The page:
1. The phenomenon is puzzling. We can look back to Stephen King's Bachman Books, but he maintained that secret for at least four years, and the market was different even if he may have had similar motivations to Rowling, who only managed a couple of months.

    At some point along the line, this well-intentioned ruse became a scam. Rowling has used the same editor, agent and publisher. According to the Me And My Big Mouth blog, the book has sold around 450 copies, with 250 going to Goldsboro books, who specialised in signed first editions. That's around 200 sales, (respectable enough for an unknown book in a few months I guess, especially unusually - for debut crime fiction - in hardback). The crop of glowing reviews are interesting but suspiciously so... debut books without publicity will be bought and reviewed by relatives, friends and peers of the author in the first instance. So I wonder what's gone on behind the scenes in terms of passing around review copies and who was in the loop, whether in on the secret or otherwise.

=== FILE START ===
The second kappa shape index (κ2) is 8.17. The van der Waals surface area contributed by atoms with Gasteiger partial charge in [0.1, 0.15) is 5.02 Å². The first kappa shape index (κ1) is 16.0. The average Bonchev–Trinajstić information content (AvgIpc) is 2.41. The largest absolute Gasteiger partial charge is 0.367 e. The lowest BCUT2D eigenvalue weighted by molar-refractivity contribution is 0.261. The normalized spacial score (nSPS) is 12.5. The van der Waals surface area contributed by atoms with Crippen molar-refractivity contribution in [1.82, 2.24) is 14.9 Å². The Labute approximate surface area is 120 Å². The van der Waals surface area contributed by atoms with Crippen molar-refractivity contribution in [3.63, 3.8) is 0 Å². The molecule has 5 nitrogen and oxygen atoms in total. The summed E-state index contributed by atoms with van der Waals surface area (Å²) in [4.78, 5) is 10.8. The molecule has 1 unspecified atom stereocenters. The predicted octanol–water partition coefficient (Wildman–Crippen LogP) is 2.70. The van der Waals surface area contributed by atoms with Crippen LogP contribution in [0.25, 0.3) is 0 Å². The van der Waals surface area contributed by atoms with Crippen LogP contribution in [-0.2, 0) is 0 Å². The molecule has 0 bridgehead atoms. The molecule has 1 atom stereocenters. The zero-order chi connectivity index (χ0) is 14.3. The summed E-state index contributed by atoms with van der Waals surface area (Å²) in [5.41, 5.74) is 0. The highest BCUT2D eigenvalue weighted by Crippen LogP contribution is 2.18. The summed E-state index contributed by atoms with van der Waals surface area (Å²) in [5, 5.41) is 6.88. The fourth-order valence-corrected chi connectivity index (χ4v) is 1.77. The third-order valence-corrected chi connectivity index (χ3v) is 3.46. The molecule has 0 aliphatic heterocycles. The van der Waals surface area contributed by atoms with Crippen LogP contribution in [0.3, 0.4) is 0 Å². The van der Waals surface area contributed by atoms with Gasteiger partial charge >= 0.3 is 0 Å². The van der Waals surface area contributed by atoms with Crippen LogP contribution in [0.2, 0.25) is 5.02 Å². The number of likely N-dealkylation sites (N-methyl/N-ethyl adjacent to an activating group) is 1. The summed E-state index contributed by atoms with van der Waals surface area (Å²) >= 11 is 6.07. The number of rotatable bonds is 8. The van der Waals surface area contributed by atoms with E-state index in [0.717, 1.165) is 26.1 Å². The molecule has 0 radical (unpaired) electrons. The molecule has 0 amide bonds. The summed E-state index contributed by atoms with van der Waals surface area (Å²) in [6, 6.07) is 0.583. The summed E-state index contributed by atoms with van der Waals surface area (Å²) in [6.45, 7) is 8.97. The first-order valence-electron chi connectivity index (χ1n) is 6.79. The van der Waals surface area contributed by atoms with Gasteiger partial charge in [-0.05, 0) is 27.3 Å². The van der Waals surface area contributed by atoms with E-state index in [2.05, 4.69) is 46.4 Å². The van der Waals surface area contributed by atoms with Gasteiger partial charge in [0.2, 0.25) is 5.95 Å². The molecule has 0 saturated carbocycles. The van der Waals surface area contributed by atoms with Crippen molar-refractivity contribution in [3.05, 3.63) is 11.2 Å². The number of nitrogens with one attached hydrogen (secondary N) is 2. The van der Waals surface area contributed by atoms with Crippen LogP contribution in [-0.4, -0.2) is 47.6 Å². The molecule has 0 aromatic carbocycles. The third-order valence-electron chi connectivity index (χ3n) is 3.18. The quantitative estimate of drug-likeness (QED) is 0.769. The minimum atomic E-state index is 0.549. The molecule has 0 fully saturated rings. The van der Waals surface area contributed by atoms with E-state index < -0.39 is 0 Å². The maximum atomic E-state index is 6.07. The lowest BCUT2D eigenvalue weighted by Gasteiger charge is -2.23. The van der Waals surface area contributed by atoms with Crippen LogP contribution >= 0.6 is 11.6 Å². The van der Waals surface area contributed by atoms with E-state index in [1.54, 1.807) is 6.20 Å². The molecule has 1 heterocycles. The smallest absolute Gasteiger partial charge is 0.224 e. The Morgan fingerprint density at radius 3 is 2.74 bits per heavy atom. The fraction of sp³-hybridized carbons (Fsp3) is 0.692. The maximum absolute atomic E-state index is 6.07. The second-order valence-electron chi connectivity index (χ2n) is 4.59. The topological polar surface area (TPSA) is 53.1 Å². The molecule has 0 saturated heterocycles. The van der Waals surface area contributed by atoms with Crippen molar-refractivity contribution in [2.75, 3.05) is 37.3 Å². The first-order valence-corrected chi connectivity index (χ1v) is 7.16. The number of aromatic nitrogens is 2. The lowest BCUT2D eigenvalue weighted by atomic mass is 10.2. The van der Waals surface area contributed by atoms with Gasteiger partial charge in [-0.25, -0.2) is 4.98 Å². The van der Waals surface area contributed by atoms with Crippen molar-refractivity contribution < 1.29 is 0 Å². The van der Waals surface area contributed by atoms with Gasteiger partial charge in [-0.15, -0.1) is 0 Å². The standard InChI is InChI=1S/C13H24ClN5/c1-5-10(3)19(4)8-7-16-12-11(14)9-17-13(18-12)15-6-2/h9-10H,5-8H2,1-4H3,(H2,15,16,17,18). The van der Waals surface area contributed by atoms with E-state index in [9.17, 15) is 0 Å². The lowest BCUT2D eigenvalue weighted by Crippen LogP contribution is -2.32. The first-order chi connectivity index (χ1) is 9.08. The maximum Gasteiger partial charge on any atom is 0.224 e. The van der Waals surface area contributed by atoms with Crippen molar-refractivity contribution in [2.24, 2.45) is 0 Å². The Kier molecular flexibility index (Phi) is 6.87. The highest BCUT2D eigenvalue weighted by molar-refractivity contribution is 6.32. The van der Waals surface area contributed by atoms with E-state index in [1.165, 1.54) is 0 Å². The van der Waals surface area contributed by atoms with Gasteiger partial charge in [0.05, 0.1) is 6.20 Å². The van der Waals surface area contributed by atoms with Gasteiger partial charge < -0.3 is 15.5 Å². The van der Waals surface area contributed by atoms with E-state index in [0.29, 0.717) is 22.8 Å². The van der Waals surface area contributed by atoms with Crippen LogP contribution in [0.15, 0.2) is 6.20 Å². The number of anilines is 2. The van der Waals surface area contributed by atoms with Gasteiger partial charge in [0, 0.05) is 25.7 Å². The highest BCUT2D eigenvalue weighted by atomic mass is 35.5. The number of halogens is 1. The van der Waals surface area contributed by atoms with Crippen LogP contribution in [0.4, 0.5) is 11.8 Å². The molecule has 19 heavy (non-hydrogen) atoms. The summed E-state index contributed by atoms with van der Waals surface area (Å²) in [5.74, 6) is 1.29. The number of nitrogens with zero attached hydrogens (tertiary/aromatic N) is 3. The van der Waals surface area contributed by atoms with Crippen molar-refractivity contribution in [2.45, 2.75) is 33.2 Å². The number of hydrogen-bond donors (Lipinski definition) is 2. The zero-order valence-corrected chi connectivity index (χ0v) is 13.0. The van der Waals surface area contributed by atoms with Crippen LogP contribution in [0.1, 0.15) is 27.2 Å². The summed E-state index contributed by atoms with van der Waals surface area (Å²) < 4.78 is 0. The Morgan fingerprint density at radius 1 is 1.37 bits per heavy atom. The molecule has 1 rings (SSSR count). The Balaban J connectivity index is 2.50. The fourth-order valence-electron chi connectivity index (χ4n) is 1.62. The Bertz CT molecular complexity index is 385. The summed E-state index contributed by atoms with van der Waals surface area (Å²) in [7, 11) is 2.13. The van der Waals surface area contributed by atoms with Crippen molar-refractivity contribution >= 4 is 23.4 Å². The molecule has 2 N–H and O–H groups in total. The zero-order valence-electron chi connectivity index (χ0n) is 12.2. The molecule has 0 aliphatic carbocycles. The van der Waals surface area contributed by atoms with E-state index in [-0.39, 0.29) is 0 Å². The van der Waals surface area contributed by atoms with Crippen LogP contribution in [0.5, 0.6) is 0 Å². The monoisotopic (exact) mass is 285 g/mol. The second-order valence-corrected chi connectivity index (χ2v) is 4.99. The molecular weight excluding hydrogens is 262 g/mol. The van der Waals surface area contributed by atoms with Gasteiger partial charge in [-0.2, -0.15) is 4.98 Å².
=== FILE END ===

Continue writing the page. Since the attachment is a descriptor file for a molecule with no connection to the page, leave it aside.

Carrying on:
Elsewhere on Twitter, it's reported that Waterstones had no copies at all. The big beneficiary (other than Little Brown) will be Amazon although they have a waiting period. In the meantime, people can buy the paperback version of The Casual Vacancy. I know that's not how it *is*, but it's how it *looks*, and we're all cynics nowadays!

    I read the first pages on Amazon (after the news broke) and thought it a strange book for a crime novel. It seems somewhat passive and over-written, which is what I associate with Rowling's style, perhaps more of a literary effort than genre fiction. I'm sure it'll sell extraordinarily well and will please fans and others, but readers really shouldn't be taken for mugs, expected to react in Pavlovian style when the secret is revealed. Maybe next time she should publish electronically and anonymously.

  2. Yes, I must say I largely agree with you about a lot of that - the account of how the Sunday Times got tipped off sounds suspiciously like a publisher deliberately leaking information because if this had gone on too long and the sales hadn't improved, it would have been a huge embarrassment - she's been found out 'just in time'.